How to Best Display Your Photographs?

A photograph has the ability to transport us into another time and space. It can recreate a special moment within a millisecond. We pause, we smile, we laugh, we remember. Although it may be a cliché to say a photo captures precious memories, nonetheless, it is important to preserve such documentations of our lives.

Even if we are not the author of a photograph, a picture still has an ability to provoke emotion whether it be for our amusement or our peace. So to place evocative images in our homes or workplaces, no matter the author, is important for our senses to feast on. 

So what is the best way to get the most out of displaying photography? 

Although there are no hard and fast rules, certain guidelines may help to get your creative juices flowing, but bear in mind, possibilities are endless. For example, I once saw a row of glass milk bottles, lined up along a window sill, each harbouring a slender black-and-white photograph printed on card – simple yet stunning, a work of art within itself.

I prefer to display bolder works – or larger photographs – in the main living areas where they will be most appreciated and can provide conversation starters. A grid of photographs, which takes up the equivalent of an expansive area, can be eye-catching, particularly if the frames are the same colour. To do this, mark off, using a ruler and masking tape, the area you would like filled with artwork – say, a metre by a metre.

Using blank sheets of paper and putty, re-arrange the paper until you are happy with how they aesthetically look, then use suitable picture hooks to hang them.

If you are unsure of what sort of hooks to use, either Google or YouTube “how to” instructions or drop in to your local hardware store for advice on hanging pictures. Generally, for heavy pictures, you’ll need to find the stud (part of the timber framework hidden behind the plaster). For lighter pictures there are various options. For renters, some landlords will put in extra hooks for you but if not, there are a number of removable hooks on the market which won’t leave the walls marked. Putty, however, will deposit oil into the walls and paper posters and stain them. Pins can also be useful for stringing up photographs. I like to cover a canvas, whiteboard or corkboard with photos – that way you only need one hook in a wall to hang them.

Another sneaky/arty way of displaying photographs is to hammer a nail into the topside of a door frame or window and run a string from one to another, then peg your photos accordingly. Of course, if you own your property, how you hang works comes down to display considerations.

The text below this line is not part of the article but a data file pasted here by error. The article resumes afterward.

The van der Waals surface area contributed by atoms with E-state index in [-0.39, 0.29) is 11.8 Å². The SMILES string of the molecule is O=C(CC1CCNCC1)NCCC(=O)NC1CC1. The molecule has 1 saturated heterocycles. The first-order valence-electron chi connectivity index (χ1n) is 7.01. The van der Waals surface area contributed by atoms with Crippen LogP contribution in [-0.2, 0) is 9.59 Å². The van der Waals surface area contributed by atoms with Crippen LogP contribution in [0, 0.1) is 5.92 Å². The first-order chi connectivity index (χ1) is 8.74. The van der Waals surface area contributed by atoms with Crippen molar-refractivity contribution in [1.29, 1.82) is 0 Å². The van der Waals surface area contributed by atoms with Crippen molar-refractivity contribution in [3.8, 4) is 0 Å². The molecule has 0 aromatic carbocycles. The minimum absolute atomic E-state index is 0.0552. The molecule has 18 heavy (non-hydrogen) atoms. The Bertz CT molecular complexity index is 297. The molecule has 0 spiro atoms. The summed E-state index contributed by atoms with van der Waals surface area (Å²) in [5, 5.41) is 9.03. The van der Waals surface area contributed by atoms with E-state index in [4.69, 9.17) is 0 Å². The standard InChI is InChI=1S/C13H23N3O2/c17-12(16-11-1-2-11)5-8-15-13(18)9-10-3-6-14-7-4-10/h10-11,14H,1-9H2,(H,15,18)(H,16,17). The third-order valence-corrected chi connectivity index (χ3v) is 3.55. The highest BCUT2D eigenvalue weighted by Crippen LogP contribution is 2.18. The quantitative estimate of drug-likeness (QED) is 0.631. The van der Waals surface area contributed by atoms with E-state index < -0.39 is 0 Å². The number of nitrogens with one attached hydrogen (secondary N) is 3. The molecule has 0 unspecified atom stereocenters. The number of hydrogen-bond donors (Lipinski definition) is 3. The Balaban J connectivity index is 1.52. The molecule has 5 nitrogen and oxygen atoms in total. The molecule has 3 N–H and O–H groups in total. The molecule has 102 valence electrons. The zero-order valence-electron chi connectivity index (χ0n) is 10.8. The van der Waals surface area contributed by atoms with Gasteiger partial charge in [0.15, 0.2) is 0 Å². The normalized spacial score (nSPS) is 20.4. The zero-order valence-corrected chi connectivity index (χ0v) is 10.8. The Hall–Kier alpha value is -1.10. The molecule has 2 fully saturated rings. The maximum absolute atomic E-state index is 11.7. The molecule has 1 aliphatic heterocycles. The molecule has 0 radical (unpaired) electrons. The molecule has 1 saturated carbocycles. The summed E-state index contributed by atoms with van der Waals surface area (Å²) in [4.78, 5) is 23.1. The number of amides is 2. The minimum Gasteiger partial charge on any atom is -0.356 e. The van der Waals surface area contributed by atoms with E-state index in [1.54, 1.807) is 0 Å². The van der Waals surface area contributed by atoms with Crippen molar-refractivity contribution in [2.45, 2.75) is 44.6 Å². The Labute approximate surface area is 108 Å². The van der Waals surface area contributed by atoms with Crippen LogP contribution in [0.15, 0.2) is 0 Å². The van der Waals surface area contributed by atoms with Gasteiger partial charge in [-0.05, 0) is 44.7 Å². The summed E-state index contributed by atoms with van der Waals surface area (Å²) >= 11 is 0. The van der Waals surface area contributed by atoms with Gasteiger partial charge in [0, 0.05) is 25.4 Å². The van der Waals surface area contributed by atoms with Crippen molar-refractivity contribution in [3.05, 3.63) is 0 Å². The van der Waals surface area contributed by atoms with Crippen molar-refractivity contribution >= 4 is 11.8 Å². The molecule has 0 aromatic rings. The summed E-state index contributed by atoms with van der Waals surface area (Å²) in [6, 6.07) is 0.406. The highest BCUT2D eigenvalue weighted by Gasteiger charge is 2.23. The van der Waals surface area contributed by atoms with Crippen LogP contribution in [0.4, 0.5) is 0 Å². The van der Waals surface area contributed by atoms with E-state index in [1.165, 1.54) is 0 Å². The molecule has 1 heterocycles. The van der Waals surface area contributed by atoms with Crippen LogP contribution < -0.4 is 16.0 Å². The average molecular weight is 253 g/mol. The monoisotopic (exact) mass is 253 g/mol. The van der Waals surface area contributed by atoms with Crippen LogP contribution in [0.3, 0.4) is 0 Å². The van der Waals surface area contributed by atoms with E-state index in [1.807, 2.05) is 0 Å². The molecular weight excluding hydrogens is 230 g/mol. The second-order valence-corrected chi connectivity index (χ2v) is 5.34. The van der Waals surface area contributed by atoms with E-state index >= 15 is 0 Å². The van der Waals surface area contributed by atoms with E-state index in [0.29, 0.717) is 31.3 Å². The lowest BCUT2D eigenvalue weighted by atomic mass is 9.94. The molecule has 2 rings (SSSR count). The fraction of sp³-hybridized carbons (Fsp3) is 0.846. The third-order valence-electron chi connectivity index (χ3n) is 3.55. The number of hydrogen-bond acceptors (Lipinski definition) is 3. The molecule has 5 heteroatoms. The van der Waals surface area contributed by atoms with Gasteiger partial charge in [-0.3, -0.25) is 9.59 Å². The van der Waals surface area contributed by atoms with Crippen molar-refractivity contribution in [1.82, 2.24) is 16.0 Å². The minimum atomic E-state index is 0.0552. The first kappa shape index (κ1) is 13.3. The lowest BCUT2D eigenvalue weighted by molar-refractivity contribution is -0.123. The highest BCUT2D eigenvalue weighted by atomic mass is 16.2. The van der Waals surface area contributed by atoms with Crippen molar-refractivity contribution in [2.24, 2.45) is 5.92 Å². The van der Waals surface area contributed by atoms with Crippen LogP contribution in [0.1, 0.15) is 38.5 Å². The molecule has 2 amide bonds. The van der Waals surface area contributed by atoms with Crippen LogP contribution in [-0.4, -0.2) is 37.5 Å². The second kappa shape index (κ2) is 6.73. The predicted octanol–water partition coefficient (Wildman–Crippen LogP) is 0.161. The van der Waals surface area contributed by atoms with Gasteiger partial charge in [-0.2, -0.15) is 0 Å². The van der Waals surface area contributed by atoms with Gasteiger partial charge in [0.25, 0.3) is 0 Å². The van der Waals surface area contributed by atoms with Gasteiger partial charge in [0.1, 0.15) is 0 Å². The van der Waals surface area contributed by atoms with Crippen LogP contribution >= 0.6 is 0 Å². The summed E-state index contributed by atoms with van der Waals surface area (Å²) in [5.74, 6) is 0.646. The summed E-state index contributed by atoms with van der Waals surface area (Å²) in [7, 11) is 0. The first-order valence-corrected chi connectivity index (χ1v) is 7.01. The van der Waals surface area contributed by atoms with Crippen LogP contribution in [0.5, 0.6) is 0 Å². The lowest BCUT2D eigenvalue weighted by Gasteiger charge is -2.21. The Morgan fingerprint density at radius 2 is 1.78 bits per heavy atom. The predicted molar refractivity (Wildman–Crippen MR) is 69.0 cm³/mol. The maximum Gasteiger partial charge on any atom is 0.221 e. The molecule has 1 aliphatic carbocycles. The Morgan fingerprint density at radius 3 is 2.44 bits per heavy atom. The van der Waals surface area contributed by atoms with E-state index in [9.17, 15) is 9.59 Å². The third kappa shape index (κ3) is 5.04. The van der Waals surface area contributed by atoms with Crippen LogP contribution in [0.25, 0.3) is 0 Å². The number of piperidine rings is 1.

One of the best places to house smaller works – especially if you have pictures of varying sizes – is in your hallway or stairwell. Toilets make effective galleries, too. Staircases can be tricky, however, if you’re only hanging a few. You need to follow the stair line exact for the most harmonious look. If you’ve got a large collection to display, then, once again, use masking tape to mark out the area. Keep the photographs relatively at eye level all the way up the stairs, and, using blank pages and putty, create a pattern which appears pleasing to your eye.

Varying sizes, shapes and colours in frames can create an artwork in itself, but for more harmonious or traditional displays, choose similar themes, or frames. Once again, there are no hard and fast rules, however, you’ll know off the bat if something is not gelling with you. Trust in your instincts, but don’t be afraid to think outside the square. 

As a simple guideline: traditional = symmetry (in a row, or grid). Contemporary/Arty = think-outside-the-square, anything goes.

Generally, keep displays in the bedrooms (or any room you use for peace and calm) simple, elegant, and harmonious. These places are for resting so use a general colour scheme with similar shapes to promote flow. Go for broke in entrance halls or living spaces but remember, big spaces look best with big artworks (or a large area covered with small photographs).

Leave room around your picture so it can “breathe” without it being overwhelmed by other pictures, unless of course, you are making a bold arty statement. If you are unsure, ask a friend to help! Two heads are better than one.